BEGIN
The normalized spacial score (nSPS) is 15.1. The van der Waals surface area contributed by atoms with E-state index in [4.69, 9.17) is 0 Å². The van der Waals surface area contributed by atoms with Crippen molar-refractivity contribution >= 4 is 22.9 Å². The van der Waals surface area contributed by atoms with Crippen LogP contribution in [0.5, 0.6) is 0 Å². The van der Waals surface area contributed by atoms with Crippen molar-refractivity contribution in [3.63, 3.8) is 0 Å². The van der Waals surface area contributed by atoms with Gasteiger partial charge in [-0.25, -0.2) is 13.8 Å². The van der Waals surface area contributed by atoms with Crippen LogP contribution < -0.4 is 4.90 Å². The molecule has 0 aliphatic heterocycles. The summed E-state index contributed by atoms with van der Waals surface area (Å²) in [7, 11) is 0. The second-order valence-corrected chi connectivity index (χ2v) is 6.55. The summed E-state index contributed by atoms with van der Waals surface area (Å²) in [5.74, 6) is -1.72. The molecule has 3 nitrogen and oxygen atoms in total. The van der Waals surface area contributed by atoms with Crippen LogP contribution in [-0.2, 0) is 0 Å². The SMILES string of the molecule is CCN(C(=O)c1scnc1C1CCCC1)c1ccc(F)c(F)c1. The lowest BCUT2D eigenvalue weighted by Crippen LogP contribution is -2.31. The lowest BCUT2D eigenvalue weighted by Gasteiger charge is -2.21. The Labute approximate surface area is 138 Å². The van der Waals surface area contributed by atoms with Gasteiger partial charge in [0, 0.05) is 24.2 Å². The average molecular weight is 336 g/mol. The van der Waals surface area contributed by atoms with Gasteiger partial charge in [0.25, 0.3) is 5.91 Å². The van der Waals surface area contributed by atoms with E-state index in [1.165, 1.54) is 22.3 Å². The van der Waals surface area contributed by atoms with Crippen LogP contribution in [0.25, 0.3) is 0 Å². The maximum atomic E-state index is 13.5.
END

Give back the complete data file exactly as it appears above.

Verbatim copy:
The normalized spacial score (nSPS) is 15.1. The van der Waals surface area contributed by atoms with E-state index in [4.69, 9.17) is 0 Å². The van der Waals surface area contributed by atoms with Crippen molar-refractivity contribution >= 4 is 22.9 Å². The van der Waals surface area contributed by atoms with Crippen LogP contribution in [0.5, 0.6) is 0 Å². The van der Waals surface area contributed by atoms with Crippen molar-refractivity contribution in [3.63, 3.8) is 0 Å². The van der Waals surface area contributed by atoms with Gasteiger partial charge in [-0.25, -0.2) is 13.8 Å². The van der Waals surface area contributed by atoms with Crippen LogP contribution < -0.4 is 4.90 Å². The molecule has 0 aliphatic heterocycles. The summed E-state index contributed by atoms with van der Waals surface area (Å²) in [7, 11) is 0. The second-order valence-corrected chi connectivity index (χ2v) is 6.55. The summed E-state index contributed by atoms with van der Waals surface area (Å²) in [5.74, 6) is -1.72. The molecule has 3 nitrogen and oxygen atoms in total. The van der Waals surface area contributed by atoms with Crippen LogP contribution in [-0.2, 0) is 0 Å². The SMILES string of the molecule is CCN(C(=O)c1scnc1C1CCCC1)c1ccc(F)c(F)c1. The lowest BCUT2D eigenvalue weighted by Crippen LogP contribution is -2.31. The lowest BCUT2D eigenvalue weighted by Gasteiger charge is -2.21. The Labute approximate surface area is 138 Å². The van der Waals surface area contributed by atoms with Gasteiger partial charge in [0, 0.05) is 24.2 Å². The average molecular weight is 336 g/mol. The van der Waals surface area contributed by atoms with Gasteiger partial charge in [0.25, 0.3) is 5.91 Å². The van der Waals surface area contributed by atoms with E-state index in [1.165, 1.54) is 22.3 Å². The van der Waals surface area contributed by atoms with Crippen LogP contribution in [0.25, 0.3) is 0 Å². The maximum atomic E-state index is 13.5.